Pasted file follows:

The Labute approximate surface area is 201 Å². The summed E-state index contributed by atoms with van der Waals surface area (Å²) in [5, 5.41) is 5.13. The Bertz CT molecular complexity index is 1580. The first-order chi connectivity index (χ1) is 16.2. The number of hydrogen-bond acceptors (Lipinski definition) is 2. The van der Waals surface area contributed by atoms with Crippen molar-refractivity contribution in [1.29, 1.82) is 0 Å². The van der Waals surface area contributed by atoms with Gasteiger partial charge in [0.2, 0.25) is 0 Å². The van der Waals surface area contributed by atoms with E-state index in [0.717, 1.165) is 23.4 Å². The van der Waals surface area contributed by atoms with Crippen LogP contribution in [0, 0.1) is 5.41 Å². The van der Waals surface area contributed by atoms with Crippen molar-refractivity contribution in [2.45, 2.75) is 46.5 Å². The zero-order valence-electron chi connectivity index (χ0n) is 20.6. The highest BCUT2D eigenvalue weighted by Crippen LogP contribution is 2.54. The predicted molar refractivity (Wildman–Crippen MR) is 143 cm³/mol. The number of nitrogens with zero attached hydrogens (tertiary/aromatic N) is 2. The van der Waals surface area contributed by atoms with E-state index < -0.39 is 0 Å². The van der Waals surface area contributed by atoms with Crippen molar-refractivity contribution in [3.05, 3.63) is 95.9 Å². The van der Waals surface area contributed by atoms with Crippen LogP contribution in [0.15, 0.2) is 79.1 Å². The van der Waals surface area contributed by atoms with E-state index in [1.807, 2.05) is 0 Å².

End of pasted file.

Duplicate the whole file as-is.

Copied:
The Labute approximate surface area is 201 Å². The summed E-state index contributed by atoms with van der Waals surface area (Å²) in [5, 5.41) is 5.13. The Bertz CT molecular complexity index is 1580. The first-order chi connectivity index (χ1) is 16.2. The number of hydrogen-bond acceptors (Lipinski definition) is 2. The van der Waals surface area contributed by atoms with Crippen molar-refractivity contribution in [1.29, 1.82) is 0 Å². The van der Waals surface area contributed by atoms with Gasteiger partial charge in [0.2, 0.25) is 0 Å². The van der Waals surface area contributed by atoms with E-state index in [0.717, 1.165) is 23.4 Å². The van der Waals surface area contributed by atoms with Crippen LogP contribution in [0, 0.1) is 5.41 Å². The van der Waals surface area contributed by atoms with Crippen molar-refractivity contribution in [2.45, 2.75) is 46.5 Å². The zero-order valence-electron chi connectivity index (χ0n) is 20.6. The highest BCUT2D eigenvalue weighted by Crippen LogP contribution is 2.54. The predicted molar refractivity (Wildman–Crippen MR) is 143 cm³/mol. The number of nitrogens with zero attached hydrogens (tertiary/aromatic N) is 2. The van der Waals surface area contributed by atoms with E-state index < -0.39 is 0 Å². The van der Waals surface area contributed by atoms with Crippen molar-refractivity contribution in [3.05, 3.63) is 95.9 Å². The van der Waals surface area contributed by atoms with Crippen LogP contribution in [0.15, 0.2) is 79.1 Å². The van der Waals surface area contributed by atoms with E-state index in [1.807, 2.05) is 0 Å².